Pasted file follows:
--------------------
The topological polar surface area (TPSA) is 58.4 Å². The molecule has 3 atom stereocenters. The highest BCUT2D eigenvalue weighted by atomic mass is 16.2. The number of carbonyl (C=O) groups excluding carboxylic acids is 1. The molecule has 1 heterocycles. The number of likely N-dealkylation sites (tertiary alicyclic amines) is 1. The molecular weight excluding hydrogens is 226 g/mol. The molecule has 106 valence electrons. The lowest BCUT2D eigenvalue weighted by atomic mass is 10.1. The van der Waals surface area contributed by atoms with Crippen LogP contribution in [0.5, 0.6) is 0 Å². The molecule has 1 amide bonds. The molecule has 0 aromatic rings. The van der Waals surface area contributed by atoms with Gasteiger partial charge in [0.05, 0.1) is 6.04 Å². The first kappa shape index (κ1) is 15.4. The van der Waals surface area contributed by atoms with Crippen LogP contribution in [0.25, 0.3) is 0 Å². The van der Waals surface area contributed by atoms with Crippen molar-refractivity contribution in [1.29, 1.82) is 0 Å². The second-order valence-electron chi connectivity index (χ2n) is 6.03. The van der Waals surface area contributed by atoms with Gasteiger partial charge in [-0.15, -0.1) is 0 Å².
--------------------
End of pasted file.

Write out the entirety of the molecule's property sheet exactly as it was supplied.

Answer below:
The topological polar surface area (TPSA) is 58.4 Å². The molecule has 3 atom stereocenters. The highest BCUT2D eigenvalue weighted by atomic mass is 16.2. The number of carbonyl (C=O) groups excluding carboxylic acids is 1. The molecule has 1 heterocycles. The number of likely N-dealkylation sites (tertiary alicyclic amines) is 1. The molecular weight excluding hydrogens is 226 g/mol. The molecule has 106 valence electrons. The lowest BCUT2D eigenvalue weighted by atomic mass is 10.1. The van der Waals surface area contributed by atoms with Crippen LogP contribution in [0.5, 0.6) is 0 Å². The molecule has 1 amide bonds. The molecule has 0 aromatic rings. The van der Waals surface area contributed by atoms with Gasteiger partial charge in [0.05, 0.1) is 6.04 Å². The first kappa shape index (κ1) is 15.4. The van der Waals surface area contributed by atoms with Crippen LogP contribution in [0.25, 0.3) is 0 Å². The van der Waals surface area contributed by atoms with Crippen molar-refractivity contribution in [1.29, 1.82) is 0 Å². The second-order valence-electron chi connectivity index (χ2n) is 6.03. The van der Waals surface area contributed by atoms with Gasteiger partial charge in [-0.15, -0.1) is 0 Å².